Meditation is a modality that can sometimes feel as if its being shoved down your throat. You hear about it and read about it all the time. My first exposure was through the filmmaker, David Lynch, some ten years ago. He travels the world doing lengthy presentations on transcendental meditation. It’s a long story, but at the time, my cousin who was also interested in meditation suggested we go to one of his talks at UCLA. It was totally last minute and hundreds of people were in line. At one point I think we finally figured out that it was, of course, completely sold out. But the universe does it’s thing and somehow I ended up at the stage entrance where people working the event were taking a smoke break. The next thing I knew, I walked in with them and sat down at an empty seat. No one blinked an eye, because it was as if I was meant to be there and they seemed to know this, too. A minute later with his massive head of hair, there was David Lynch on stage literally blowing my mind. Besides the usual rants about how Hollywood ruins films, he talked about how meditation helps him channel his increasingly risky ideas into his films through a “stream of consciousness” technique. He even had a physician on stage hooking people up to some machine that showed how the brain waves were effected during meditation.
According to the David Lynch Foundation, Transcendental Meditation doesn’t focus on breathing or chanting, like other forms of meditation. Instead, it encourages a restful state of mind beyond thinking.
Stevie Wonder also sang about TM in one of his most popular songs “Jesus Children of America” from his mind blowing 1973 album, Innervisions. The lyric “transcendental meditation speaks of inner preservation” used to loop in my mind for hours after listening to that song. I thought, wow, Stevie was really tapped in to the incredible creative energy of the 70’s and I need to meditate so I can write songs as profound as he did during that time.
I tried TM but soon realized it wasn’t really “hooking me” so I gave it up. I tried chanting with a Buddhist organization and it was a form of mediation to some degree but that didn’t seem to work for me either.
Meditation works differently for everybody. For some people, they need to do 20 Ayahuasca ceremonies and ask for help with their meditation practice. Some people need to do a 2 hour yoga class to relax enough to actually mediate. I love yoga, and I can typically meditate for a few minutes after a class but in order to really “tap in” I needed to step it up a notch.
One day I discovered a group sound meditation session lead by Alexandre Tannous. He uses gongs and tuning forks to “tune” the body. Not long after a session with Alexandre, I formed my dream project, a band called Dream Circle with my husband Joel. Alexandre was also the inspiration for the first webisode that eventually turned into the feature documentary, Time is Art. Watch the clip below.
Fast forward many years later. My husband Joel and I had been editing Time is Art for months. When it came time for story editing, the most difficult part of the process, the three core collaborators did a private sound meditation at Golden Drum to help smooth out the tension. We are all very opinionated with strong personalities that often talk over each other so it was important to get in sync. We were also told after the session that creating an alter in alignment with the four directions before a major meeting or editing session will help the collaboration process.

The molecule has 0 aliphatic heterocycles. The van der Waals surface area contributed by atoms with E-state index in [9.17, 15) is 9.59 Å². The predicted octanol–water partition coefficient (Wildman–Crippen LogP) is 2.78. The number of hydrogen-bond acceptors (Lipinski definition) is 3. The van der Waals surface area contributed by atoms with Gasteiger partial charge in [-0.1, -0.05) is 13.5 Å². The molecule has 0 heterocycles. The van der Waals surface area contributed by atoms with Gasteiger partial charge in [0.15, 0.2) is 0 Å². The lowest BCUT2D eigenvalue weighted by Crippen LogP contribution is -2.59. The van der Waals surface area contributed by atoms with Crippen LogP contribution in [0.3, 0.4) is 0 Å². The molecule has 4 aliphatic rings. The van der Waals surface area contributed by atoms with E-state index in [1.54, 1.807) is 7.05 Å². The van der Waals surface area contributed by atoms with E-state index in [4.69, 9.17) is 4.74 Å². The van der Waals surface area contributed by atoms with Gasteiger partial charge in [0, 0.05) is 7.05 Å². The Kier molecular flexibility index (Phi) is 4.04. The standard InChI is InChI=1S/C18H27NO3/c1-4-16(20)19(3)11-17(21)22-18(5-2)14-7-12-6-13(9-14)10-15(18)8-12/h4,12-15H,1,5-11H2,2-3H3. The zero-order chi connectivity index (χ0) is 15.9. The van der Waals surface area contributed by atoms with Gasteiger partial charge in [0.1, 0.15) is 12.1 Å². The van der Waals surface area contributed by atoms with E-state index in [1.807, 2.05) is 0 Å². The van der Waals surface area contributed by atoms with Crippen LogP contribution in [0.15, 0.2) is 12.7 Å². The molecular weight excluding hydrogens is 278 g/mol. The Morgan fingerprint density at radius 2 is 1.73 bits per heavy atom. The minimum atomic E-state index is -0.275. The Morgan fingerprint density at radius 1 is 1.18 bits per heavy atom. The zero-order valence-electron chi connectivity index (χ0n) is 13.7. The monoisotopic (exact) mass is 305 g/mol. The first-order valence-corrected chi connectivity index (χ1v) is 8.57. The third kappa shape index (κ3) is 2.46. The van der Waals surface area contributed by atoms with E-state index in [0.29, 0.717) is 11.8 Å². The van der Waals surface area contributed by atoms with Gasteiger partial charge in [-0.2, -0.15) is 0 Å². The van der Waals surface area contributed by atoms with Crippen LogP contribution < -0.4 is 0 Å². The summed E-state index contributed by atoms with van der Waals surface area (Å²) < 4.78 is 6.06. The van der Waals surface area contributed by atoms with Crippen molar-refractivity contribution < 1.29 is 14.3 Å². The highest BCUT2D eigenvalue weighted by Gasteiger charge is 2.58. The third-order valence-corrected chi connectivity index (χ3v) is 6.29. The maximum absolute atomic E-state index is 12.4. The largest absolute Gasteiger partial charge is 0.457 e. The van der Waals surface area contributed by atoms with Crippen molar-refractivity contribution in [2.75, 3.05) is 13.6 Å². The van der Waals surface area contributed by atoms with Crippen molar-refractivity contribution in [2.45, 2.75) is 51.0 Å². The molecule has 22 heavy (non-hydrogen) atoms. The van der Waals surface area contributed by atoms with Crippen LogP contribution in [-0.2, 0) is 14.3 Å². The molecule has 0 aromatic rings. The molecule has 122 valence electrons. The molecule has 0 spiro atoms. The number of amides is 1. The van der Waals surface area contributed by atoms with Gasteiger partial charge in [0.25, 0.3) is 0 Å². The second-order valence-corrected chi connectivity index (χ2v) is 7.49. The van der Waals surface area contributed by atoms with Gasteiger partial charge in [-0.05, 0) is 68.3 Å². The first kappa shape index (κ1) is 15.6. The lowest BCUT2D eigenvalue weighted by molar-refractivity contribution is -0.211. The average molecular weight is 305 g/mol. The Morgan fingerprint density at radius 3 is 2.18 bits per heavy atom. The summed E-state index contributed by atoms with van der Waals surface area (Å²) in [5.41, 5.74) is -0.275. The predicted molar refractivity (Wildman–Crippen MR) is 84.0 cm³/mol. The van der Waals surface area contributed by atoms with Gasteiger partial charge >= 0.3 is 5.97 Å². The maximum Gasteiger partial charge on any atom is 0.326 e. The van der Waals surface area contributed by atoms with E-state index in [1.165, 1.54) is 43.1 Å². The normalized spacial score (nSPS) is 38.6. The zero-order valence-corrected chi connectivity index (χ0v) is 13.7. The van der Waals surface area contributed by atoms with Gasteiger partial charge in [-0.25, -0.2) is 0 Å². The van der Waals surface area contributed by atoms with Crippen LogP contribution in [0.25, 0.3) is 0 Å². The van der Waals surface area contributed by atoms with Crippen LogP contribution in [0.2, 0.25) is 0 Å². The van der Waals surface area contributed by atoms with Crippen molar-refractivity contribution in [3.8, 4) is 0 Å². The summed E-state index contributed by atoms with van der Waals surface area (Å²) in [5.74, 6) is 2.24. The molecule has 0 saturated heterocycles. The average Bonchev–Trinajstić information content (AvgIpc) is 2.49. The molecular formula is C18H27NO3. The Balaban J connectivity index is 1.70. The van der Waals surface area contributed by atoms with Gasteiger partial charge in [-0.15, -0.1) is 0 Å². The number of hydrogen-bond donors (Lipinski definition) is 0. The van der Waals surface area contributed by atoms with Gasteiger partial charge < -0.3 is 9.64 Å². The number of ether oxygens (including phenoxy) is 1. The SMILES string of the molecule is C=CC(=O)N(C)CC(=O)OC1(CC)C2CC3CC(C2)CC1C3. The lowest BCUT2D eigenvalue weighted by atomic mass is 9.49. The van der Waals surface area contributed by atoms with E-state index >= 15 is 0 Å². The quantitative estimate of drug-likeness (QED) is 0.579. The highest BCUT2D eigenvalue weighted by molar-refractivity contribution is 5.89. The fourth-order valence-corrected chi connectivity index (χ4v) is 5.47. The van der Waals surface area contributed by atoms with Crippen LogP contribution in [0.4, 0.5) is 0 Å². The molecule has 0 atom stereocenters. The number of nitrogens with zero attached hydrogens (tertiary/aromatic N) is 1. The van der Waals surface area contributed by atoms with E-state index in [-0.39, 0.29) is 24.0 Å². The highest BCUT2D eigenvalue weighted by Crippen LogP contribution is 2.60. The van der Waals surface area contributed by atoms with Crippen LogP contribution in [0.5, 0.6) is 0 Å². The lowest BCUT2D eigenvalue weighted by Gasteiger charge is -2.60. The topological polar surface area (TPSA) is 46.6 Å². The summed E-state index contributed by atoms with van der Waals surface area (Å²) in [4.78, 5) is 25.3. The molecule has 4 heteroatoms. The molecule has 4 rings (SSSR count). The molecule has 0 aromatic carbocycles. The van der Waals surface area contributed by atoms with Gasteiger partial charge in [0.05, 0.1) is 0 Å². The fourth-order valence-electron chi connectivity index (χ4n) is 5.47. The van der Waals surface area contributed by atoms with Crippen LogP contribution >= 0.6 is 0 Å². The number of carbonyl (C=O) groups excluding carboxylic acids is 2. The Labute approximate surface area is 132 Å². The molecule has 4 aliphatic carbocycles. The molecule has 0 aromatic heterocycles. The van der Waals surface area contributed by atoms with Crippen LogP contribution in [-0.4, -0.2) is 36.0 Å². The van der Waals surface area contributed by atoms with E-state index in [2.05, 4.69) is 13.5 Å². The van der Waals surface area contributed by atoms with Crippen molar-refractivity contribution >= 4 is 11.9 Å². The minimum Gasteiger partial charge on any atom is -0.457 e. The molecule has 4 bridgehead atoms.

Just to relax, I started listening to a particular mantra with tibetan bowls. Not long after the sound bath we started each editing session by creating an alter and listening to this recording which turned out to be the Gayatri Mantra. In the beginning I didn’t know what it meant but felt transformed every time I would meditate to it for even just a few minutes which goes to show you just how powerful it is.
The Gayatri Mantra is revered by both Buddhists and Hindus worldwide and is a Vedic Sanskrit verse from a hymn of the Rigveda. It is considered to be a supreme vehicle for gaining spiritual enlightenment. The longer form of the mantra activates all seven major Chakras and connects them to the seven great spiritual realms of existence.
A modern translation of the entire mantra says, “I invoke the Earth Plane, The Astral Plane, The Celestial Plane, The Plane of Spiritual Balance, The Plane of Human Spiritual Knowledge, The Plane of Spiritual Austerites, and The Plane of Ultimate Truth. Oh, great Spiritual Light which is the brilliance of all Divinity, we meditate upon You. Please illumine our minds.” By chanting this mantra, Divine spiritual light and power is infused in each of the seven chakras and connects them to the Spiritual Realms. The last part infuses our minds, hearts and souls with the power of the spiritual light that created the Universe.
After a few months of consistent meditation to this recording I began to live the messages in the film. Time truly became less about rushing and trying to get things done. I’ve learned to slow down and take things as they come. My creative ideas have always been more then I can handle (or anyone else for that matter, just ask my husband). When the time comes I know all the documentary treatments, the screenplays, the events, the workshops, the albums, the trips all over the world will be executed when they are ready. There’s no rush because there’s plenty of time, especially since there is really no time when you live the mantra ‘Time is Art’.